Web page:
Volta, Alessandro, Count, Italian physicist, known for his pioneering
work in electricity, invented the Electric Battery in 1800.
Volta was born in Como and educated in the public
schools there. In 1774 he became professor of physics at the Royal
School in Como, and in the following year he devised the electrophorus,
an instrument that produced charges of static electricity. In 1776-77
he applied himself to chemistry, studying atmospheric electricity
and devising experiments such as the ignition of gases by an electric
spark in a closed vessel. In 1779 he became professor of physics
at the University of Pavia, a chair he occupied for 25 years. By
1800 he had developed the so-called voltaic pile, a forerunner of
the electric battery, which produced a steady stream of electricity.
In honor of his work in the field of electricity, Napoleon made him
a count in 1801. The electrical unit known as the volt was named
in his honor. In 1819 he finally retired to private life in his country
house in Camnago, where he died in 1827.
In 1800, he announced a new electrical device, the
Voltaic Pile, initially presented as an "artificial electric
organ", in controversy with the claimed autonomy of animal electricity.
This device was made of alternating disks of zinc and copper with
each pair separated by brine soaked cloth. Attaching a wire to either
end produces a continuous current of low intensity. This was the first
direct current battery. This put an end (for a time) to Galvani's
theory of animal electricity. It is interesting to note that Volta
described his battery as an electric organ and likened it to the electric
organ of the torpedo fish, which had columnar stacks of cells.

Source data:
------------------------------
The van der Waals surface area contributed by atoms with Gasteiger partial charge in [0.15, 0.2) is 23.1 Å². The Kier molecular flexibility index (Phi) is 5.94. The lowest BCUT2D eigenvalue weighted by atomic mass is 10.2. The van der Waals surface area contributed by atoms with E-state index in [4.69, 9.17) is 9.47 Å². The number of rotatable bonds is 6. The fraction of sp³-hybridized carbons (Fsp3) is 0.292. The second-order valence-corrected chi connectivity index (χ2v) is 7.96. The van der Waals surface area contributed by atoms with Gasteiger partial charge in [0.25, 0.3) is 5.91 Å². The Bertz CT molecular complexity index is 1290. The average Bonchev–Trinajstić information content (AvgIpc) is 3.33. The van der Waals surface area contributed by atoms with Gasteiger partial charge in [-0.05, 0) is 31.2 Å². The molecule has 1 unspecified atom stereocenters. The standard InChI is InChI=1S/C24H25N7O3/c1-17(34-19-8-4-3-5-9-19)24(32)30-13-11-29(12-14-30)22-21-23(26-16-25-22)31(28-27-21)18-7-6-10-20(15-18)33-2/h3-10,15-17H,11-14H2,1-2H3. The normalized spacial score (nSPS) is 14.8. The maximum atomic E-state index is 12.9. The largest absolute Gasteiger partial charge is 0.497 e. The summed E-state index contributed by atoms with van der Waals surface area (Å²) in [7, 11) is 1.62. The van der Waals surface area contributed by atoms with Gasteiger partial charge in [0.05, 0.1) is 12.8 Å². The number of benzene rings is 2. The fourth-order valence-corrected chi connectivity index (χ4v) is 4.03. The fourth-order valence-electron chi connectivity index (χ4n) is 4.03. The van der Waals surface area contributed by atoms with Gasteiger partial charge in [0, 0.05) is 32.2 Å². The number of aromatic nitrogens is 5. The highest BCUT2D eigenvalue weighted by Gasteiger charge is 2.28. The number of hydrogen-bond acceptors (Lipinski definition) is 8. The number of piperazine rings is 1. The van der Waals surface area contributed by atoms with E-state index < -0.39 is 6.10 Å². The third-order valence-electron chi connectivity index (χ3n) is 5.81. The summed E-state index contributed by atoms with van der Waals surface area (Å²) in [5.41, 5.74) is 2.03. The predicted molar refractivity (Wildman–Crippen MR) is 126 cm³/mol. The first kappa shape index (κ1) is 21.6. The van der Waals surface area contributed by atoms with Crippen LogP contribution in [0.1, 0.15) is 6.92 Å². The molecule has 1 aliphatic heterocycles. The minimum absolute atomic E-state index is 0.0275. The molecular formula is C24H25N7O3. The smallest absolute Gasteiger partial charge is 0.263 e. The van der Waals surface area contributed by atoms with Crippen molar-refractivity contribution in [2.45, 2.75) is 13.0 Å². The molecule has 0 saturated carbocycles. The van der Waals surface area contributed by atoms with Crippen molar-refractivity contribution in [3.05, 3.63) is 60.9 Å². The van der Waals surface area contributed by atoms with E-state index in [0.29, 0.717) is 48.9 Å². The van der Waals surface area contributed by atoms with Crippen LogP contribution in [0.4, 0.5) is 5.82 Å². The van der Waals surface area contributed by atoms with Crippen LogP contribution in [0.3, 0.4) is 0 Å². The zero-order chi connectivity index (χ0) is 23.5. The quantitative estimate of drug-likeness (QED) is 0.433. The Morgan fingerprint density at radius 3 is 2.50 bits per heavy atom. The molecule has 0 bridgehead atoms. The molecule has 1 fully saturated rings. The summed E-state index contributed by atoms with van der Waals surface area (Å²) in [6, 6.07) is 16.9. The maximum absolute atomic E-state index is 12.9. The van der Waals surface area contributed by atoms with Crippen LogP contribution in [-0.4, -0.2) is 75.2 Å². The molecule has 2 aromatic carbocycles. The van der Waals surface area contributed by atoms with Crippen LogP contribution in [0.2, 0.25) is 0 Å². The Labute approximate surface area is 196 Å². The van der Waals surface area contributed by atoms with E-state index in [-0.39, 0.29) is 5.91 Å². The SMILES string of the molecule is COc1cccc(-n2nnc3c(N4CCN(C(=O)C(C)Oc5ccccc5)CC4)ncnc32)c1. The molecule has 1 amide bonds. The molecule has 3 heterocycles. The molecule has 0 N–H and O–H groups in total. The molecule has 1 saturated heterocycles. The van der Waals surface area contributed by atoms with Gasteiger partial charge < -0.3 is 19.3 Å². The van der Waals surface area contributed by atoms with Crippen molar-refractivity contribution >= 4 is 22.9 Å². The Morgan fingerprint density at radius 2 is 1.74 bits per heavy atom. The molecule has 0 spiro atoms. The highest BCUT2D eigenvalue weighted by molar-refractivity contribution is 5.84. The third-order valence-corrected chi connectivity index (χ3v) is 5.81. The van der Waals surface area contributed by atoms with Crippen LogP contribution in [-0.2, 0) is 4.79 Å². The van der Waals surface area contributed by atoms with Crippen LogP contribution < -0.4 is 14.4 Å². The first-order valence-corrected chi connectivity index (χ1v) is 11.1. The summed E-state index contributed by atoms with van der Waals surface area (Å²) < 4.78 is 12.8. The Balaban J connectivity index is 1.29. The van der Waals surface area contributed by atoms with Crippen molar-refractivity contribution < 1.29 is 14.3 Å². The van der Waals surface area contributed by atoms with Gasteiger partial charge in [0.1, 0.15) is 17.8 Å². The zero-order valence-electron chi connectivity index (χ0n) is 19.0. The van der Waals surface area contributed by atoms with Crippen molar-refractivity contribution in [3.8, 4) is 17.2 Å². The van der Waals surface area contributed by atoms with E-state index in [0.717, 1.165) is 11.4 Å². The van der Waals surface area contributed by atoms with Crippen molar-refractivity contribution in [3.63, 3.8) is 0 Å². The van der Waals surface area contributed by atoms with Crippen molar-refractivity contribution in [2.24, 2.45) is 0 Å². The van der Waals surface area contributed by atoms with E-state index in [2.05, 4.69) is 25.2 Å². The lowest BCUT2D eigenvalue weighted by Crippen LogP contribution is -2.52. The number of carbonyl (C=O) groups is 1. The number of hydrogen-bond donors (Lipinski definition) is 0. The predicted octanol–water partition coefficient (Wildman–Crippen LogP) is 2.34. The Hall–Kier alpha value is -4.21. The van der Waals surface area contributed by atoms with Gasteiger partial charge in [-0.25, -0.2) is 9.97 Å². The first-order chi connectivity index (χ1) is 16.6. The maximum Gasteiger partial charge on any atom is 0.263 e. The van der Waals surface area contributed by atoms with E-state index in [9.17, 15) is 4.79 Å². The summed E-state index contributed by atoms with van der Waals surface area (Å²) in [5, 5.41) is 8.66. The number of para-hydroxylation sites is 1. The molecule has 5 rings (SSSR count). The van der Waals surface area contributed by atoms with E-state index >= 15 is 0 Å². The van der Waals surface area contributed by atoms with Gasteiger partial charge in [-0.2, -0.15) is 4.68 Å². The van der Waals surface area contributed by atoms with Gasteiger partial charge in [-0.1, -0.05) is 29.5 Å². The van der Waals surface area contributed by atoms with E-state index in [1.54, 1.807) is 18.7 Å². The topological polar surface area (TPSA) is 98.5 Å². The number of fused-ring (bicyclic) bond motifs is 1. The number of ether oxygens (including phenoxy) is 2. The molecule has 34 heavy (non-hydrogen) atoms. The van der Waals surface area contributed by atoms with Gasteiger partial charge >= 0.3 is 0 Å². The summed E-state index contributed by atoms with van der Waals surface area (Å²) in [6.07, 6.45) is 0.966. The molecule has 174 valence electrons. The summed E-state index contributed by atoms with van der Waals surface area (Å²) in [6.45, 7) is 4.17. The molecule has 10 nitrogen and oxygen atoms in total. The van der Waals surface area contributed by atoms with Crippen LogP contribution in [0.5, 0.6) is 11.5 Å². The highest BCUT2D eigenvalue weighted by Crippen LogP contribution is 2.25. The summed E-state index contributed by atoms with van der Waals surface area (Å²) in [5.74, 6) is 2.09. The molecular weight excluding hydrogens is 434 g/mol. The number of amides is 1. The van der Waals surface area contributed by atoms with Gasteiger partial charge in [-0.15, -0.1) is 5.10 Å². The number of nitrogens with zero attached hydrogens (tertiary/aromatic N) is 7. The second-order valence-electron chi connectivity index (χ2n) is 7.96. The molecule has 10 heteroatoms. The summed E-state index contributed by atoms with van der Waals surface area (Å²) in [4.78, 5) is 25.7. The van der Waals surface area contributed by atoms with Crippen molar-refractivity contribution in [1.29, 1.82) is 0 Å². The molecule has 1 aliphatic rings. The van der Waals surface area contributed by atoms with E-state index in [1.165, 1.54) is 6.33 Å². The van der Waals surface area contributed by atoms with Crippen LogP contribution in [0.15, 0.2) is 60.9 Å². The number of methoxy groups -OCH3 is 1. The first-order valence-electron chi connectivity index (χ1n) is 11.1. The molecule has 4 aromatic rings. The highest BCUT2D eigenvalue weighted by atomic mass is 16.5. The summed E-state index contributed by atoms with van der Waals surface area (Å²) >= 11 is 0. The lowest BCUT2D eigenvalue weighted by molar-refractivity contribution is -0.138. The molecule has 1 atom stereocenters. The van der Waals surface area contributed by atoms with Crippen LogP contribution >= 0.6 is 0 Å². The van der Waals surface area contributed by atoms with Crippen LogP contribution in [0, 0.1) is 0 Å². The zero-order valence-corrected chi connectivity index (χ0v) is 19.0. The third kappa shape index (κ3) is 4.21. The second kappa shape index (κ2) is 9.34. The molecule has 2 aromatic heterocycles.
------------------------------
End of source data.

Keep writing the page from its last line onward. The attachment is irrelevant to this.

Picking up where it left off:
The importance of the invention and its applications, which came about
in a few months, seemed to prove the Como scientist right. His fame
has since conquered the world. But the idea of animal electricity
did not prove useless. Voltas invention was to give rise to
electrochemistry, electromagnetism and the modern applications of
electricity. Galvanis research was soon to develop into electrophysiology
and modern biology. The possibility of producing electric currents
was to change science and technology in the new century. As an experimental
physicist and inventor of instruments, Volta enjoyed unequaled success,
but nowadays one must remember also his notable theoretical contributions
(the product of intensive and extensive quantities, tension, capacity,
the law of bimetallic contact, atmospheric electricity) which, while
going against the Newtonian line, were to prove invaluable for the
development of the experimental sciences of the eighteenth century.
Honors and Awards
Volta received his greatest honor at the hands of
his fellow scientists. The unit of electromotive force- the driving
force that moves the electric current- is now called the "volt."
The energy of moving charged particles produced by modern atom-smashing
machines is measured in electron-volts. A billion electron-volts is
abbreviated "bev," and when we speak of the particular atom-smasher
called the bevatron, the "v" in the name stands for Volta.